the panacea of space-colonization, even though it would require
transporting billions of people to relieve pressures on Earth; a
complete fantasy in any useful time frame, if ever. Technology must be
combined with a zero-growth plan or it will continue to be a patch
instead of a cure.

"You growth-control nuts just hate people. We need to save the humans,
not the whales."

This is as absurd as telling visitors to a barber shop that they must
hate their hair since they never let it grow indefinitely. A finite
world can only offer a finite degree of human expansion, just as hair
must be cut before it's tripped over and becomes a hazard. People who
refuse to face the realities of overpopulation tend to be strong
champions of individual freedom, but they miss the irony of their
position, since population growth is one of the biggest threats to
personal freedom and human dignity. Much of what's mistaken for
government control of people's lives is just the effect of
overcrowding and smaller pieces of the pie per capita. If promoting
ZPG is "anti-people" then promoting pet birth control is "anti-pet."
It's interesting that those who claim to be the biggest champions of
life generally treat non-human life as expendable in the path our own
runaway growth.

"Humans are part of nature. We have a right to compete."

It's ludicrous to claim that the playing field is level among humans
and other species, and it's arrogant not to care. We may be "natural"
in the sense that we came from natural origins, but we left them
behind centuries ago. The existence of agriculture, the exploitation
of petroleum and the harnessing of the atom are just a few ways that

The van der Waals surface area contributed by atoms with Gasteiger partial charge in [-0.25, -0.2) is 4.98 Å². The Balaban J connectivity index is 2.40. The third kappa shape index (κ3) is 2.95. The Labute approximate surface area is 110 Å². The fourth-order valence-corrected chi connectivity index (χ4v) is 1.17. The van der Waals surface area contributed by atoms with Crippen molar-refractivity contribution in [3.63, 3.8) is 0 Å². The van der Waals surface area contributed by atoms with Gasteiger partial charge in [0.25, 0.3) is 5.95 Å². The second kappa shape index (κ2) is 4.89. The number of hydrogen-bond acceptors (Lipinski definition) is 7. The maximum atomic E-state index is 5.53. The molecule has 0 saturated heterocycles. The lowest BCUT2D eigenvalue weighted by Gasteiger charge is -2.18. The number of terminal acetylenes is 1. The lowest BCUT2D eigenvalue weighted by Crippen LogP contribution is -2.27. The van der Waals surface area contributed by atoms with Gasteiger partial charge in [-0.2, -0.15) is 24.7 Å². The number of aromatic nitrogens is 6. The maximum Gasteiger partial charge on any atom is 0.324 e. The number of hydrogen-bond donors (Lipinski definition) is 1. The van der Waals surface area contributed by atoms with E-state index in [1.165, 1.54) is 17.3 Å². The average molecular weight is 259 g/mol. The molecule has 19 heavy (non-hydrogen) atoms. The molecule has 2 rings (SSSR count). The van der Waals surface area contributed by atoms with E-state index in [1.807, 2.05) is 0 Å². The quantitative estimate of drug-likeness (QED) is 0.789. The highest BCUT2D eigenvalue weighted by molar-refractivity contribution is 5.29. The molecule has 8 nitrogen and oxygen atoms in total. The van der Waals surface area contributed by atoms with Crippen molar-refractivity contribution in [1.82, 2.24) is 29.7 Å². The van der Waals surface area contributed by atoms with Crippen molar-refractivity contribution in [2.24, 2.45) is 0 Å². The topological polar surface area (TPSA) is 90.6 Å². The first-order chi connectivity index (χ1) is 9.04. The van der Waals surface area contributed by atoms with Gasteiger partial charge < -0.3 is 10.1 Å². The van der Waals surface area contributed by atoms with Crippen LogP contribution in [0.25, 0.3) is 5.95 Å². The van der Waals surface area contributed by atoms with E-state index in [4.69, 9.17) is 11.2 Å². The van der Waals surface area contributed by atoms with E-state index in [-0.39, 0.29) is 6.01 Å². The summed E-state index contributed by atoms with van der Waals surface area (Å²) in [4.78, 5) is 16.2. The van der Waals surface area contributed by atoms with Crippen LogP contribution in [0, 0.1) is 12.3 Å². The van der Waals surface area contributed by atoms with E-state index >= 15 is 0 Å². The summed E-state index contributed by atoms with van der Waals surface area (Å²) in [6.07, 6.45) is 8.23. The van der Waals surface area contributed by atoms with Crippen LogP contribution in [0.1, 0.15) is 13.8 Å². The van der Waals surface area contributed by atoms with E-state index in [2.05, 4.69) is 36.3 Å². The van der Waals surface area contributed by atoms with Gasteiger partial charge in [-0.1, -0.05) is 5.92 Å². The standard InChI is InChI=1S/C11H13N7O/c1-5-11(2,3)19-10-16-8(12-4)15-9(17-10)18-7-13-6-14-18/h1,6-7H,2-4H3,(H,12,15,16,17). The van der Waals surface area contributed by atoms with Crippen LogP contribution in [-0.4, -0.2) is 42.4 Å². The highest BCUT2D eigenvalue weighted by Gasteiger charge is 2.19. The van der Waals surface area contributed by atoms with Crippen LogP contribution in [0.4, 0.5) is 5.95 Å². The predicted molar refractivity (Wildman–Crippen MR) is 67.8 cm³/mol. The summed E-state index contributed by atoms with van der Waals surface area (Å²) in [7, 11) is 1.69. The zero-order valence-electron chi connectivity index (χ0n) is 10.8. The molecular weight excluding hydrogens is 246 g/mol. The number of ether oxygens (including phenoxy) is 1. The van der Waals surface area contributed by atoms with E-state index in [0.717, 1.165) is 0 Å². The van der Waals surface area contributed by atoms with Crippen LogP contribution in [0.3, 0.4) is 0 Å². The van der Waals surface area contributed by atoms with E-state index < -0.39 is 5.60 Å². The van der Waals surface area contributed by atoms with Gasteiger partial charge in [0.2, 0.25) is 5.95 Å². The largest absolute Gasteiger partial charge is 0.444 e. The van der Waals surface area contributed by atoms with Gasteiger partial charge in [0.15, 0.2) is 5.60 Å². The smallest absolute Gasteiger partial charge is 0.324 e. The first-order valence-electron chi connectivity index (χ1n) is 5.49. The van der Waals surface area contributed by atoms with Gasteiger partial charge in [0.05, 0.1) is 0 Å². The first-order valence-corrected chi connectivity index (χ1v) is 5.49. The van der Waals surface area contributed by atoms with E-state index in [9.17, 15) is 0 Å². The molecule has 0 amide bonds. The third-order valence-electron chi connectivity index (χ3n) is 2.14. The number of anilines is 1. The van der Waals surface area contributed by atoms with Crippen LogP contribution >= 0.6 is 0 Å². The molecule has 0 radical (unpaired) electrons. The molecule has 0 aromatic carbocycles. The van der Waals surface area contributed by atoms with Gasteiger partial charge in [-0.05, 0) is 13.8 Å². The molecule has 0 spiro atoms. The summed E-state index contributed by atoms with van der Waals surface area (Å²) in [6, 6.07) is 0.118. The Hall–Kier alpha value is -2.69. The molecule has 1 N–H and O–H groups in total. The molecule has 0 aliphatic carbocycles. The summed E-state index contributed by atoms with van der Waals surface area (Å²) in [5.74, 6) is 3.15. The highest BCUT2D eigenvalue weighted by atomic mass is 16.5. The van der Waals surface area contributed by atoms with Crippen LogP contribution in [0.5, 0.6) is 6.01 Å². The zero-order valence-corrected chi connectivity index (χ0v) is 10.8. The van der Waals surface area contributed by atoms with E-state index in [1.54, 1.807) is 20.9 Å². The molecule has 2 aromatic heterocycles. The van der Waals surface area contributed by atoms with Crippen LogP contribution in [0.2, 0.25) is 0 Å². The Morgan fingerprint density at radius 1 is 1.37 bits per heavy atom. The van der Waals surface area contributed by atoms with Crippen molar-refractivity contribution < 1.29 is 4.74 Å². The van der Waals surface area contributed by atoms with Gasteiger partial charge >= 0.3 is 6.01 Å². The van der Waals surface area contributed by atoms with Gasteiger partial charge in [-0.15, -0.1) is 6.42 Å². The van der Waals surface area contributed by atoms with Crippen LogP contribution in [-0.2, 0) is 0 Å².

Man has stepped outside of nature. The wise among us recognize that we
must temper our abilities. No other species thrives on exponential
population growth and sidesteps natural controls like Man. No other
species has generated such a rapid rate of extinction among others.
Just because we can pave and trample the world doesn't mean we're
obliged to. If modern human activity is "part of nature," so is
cancer.

"Man will never destroy nature; we're too puny to accomplish that."

This argument is often used after a growth-apologist concedes that Man
isn't quite operating within the limits of nature. They change the
angle from denial of our impact to a feigned humility in the face of
something much larger than ourselves. But ecologists have never
claimed that Man can literally "destroy" the entire surface of the
planet, short of a nuclear war. The real issue is the damage we're
doing that wouldn't have occurred without us. Examples are species
extinctions, forest destruction, water diversions, and general damage
to ecosystems, including potentially serious climate change. Of course
nature will always exist in some form, but the issue is the scale ...

read more »


Your argument is totally anti-scientific. Eliminate the wars that are
destroying crop land and the world can easily support 6+ billion people.
Quite letting rats and cattle have total and free access to crops in India
and they can become quite a large exporter of food.

Also look at Genesis. We are to be MANAGERS of nature. Part of management
is resource conservation. We DO need to make INTELLIGENT limits on resource
use. Look at the wildlife management efforts. We have more deer now than
the first settlers had available due to resource management.

BTW, it was the envirowackos demands that lead to the uncontrolled and
destructive wildfires in CA and the surrounding areas. Lack of intelligent
underbrush management turned SOCA into a giant brush fire waiting to
happen. They pushed for the creation of a deadly situation. You want them
to rule?